Skip to main content

Kane, Blackhawks defeat shorthanded Ducks

by Curtis Zupke

ANAHEIM – The remarkable play of goalie Frederik Andersen was not enough for the depleted Anaheim Ducks to overcome the Chicago Blackhawks.

Chicago’s crisp-passing, puck-possession game resulted in goals by Patrick Kane, Andrew Shaw and Brad Richards in a 4-1 win against Anaheim in front of a standing-room only crowd of 17,355 at Honda Center on Friday.

The Blackhawks improved to 4-1-0 on their “Circus Trip,” which ends Saturday against the Los Angeles Kings in a rematch of last season’s Western Conference Final.

“Sometimes these trips go a little bit quicker when you’re winning games and you’re playing well,” Kane said. “We’ve got one more game left tomorrow and we’ll be able to go home for a few days and relax. Might as well finish on a strong note.”

Chicago said it didn’t pay much attention to Anaheim’s vulnerable defense, and the win was something they savored for a moment.

“That’s a heck of a team over there, a big-bodied team that will make you pay a lot,” forward Kris Versteeg said. “Tonight was one of those nights, though, where we played, probably, our best game of the year.”

Andersen made 34 saves and kept Anaheim in the game, notably with a save-of-the-year-worthy stop on Marian Hossa in the second period. The Ducks had their three-game winning streak snapped.

Kane one-timed a no-look pass by Versteeg from behind the net to give Chicago a 3-1 lead at 10:36 of the second. Kane, who has four goals and five assists on the trip, later hit the post, and the lead could have been more if not for Andersen’s outstretched arm stop at the goal line on Hossa’s backhand try.

Andersen made 13 saves in the third.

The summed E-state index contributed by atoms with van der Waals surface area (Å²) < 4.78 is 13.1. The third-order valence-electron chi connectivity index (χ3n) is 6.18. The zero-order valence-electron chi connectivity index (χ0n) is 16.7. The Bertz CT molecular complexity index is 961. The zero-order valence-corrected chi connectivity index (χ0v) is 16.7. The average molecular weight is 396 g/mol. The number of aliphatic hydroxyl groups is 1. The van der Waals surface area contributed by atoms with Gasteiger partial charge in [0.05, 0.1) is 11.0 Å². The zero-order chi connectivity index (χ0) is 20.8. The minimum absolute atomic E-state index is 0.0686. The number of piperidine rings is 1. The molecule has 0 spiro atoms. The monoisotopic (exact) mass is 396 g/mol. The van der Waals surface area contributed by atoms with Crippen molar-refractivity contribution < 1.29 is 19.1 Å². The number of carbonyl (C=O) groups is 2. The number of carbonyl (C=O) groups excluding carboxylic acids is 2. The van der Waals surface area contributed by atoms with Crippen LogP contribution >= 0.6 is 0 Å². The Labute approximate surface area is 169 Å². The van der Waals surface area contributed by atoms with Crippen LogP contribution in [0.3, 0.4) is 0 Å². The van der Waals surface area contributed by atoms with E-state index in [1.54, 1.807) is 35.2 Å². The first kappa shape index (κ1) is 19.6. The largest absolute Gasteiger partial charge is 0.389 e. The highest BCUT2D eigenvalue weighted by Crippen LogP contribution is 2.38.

“We have a lot of NHL-caliber players in here,” Anaheim center Ryan Kesler said. “They were the better team tonight. I can sit here and make excuses, but we just weren’t good enough. [Andersen] played a great game and we let him down.”

Anaheim played three defensemen with a combined 16 games of NHL experience after Clayton Stoner (mumps) and Francois Beauchemin (hand) were put on injured reserve. Defenseman Jesse Blacker made his NHL debut. The Ducks acquired veteran defenseman Eric Brewer, who is expected to be available Saturday at the San Jose Sharks.

Ducks defensemen Hampus Lindholm (29:25) and Sami Vatanen (27:00) each played career highs in minutes. Anaheim coach Bruce Boudreau said he expected the forwards to take pressure off the defense.

“We talked about it before the game,” Boudreau said. “The forwards are going to have to help the D today. I thought Chicago was on a mission, and that’s as good as they’ve played against us in a long time.”

Chicago exploited Anaheim’s defense at the start with a 10-1 shot advantage and goals by Richards and Shaw for a 2-0 lead.

Richards hung out at the red line and got the puck in transition on a 2-on-1 with Versteeg to beat Andersen with a wrist shot at 7:58. Shaw tapped in tic-tac-toe passing from Daniel Carcillo and Duncan Keith at 14:30.

“I thought the goaltender was awesome in the third period [and] kept them in the game,” Kane said. “But definitely the start was huge. Getting up 2-0. When we come out like that and get off to a good start, it seems like our whole team just trends upward.”

Anaheim got more organized after a timeout and Lindholm batted in Matt Beleskey’s shot off the glass at 16:49 to make it 2-1 after the first period.

Kane scored his second of the game, an empty-net goal with one minute remaining in the third period. He had eight shots, and the line of Kane, Versteeg and Richards combined for 15 shots.

“You can give all credit to three of them,” Chicago coach Joel Quenneville said. “Richards scoring that first one there, Kane all game long was a threat, and dangerous, had some good looks, and Versteeg was pretty nifty and handy with the puck as well. It was a good day for them.”

The Ducks had been 7-3-3 on day-after-Thanksgiving games.

View More

The NHL uses cookies, web beacons, and other similar technologies. By using NHL websites or other online services, you consent to the practices described in our Privacy Policy and Terms of Service, including our Cookie Policy.